Autism Unexpected: Let’s Take Some Steps in Autism Acceptance


If you read this column, you might already know that April is Autism Awareness Month. If you read here, you are probably aware of autism. You know that there are huge numbers of autistic children and adults in our world. Hopefully you are ready to help these individuals with a smile, a job, a helping hand, or just some simple, straight-up understanding.

To me, autism awareness is intensely personal. My young (almost seven-year-old) son has autism. Every time I meet with the school for an IEP meeting, I put together a list of his struggles, strengths, and our goals for him. On top of the list of those goals is to teach him how to be a happily autistic person in a non-autistic world.

There is a lot I can do to help him achieve that goal. But we cannot do it alone. We need you.

See, we don’t just need you to be aware of autism, we need you to accept autism. We even, dare I say, need you to embrace autism. We need you to understand that diversity doesn’t just mean people of all different colors, faiths, and origins, but that it also includes people of different levels of disability and ability. Diversity encompasses neurological differences as well as physical differences.

Here is what I humbly suggest for Autism Awareness Month:

If you see the parent of an autistic child who is in your kid’s class at school, tell that parent that you’re glad their child is in your class. Tell your typically developing kids that even if some of their classmates are different, they can still be great friends. Offer a smile and a friendly face.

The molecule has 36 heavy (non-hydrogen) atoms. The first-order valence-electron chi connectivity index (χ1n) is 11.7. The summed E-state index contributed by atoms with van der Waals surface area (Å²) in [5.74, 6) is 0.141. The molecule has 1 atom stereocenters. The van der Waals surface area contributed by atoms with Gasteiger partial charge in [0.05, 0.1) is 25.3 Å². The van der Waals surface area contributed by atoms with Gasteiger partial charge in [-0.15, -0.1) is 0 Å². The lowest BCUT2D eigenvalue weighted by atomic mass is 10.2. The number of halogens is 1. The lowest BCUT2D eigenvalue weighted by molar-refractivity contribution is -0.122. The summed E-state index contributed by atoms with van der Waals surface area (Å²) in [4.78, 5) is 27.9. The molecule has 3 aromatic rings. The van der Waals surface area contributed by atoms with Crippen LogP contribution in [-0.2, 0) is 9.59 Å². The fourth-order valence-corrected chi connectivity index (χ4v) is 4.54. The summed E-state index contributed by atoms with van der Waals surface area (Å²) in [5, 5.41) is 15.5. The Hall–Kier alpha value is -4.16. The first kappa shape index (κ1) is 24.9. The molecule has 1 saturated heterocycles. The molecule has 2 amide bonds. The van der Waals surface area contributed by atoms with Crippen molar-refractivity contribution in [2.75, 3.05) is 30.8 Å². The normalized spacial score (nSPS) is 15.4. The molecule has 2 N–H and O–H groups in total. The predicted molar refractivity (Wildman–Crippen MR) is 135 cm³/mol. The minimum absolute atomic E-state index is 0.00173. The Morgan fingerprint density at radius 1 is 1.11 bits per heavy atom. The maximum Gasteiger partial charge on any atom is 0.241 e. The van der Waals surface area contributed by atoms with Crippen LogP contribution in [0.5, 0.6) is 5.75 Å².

When you’re at the grocery store or the pizza joint and you see an employee who seems a little different, give him or her a smile. Tell them they’re doing a great job. Be sure to tell the manager that you’ll be coming back specifically because of their inclusive hiring practices.

Next time you’re out and about and you see a mom or dad struggling with their child, try not to judge them. Give them a kind smile and, if it seems appropriate, ask how you can help. If you see a twirling, flapping kid or one with his hands over his ears, grin and tell the parent that they have a cute kid.

These are little things to do. They are so little. But to a parent of a child with autism or to an adult with autism, they are huge. They are small ways to start the process of autism acceptance. They are the first steps in helping my son and others like him succeed. Help my little guy grow up into a world that will accept him for who he is and the unique gifts he has to offer.

Happy Autism Awareness/Acceptance/Embracement Month!

Jean blogs about her family at Stimeyland and runs an autism events website for Montgomery County, Maryland, at AutMont.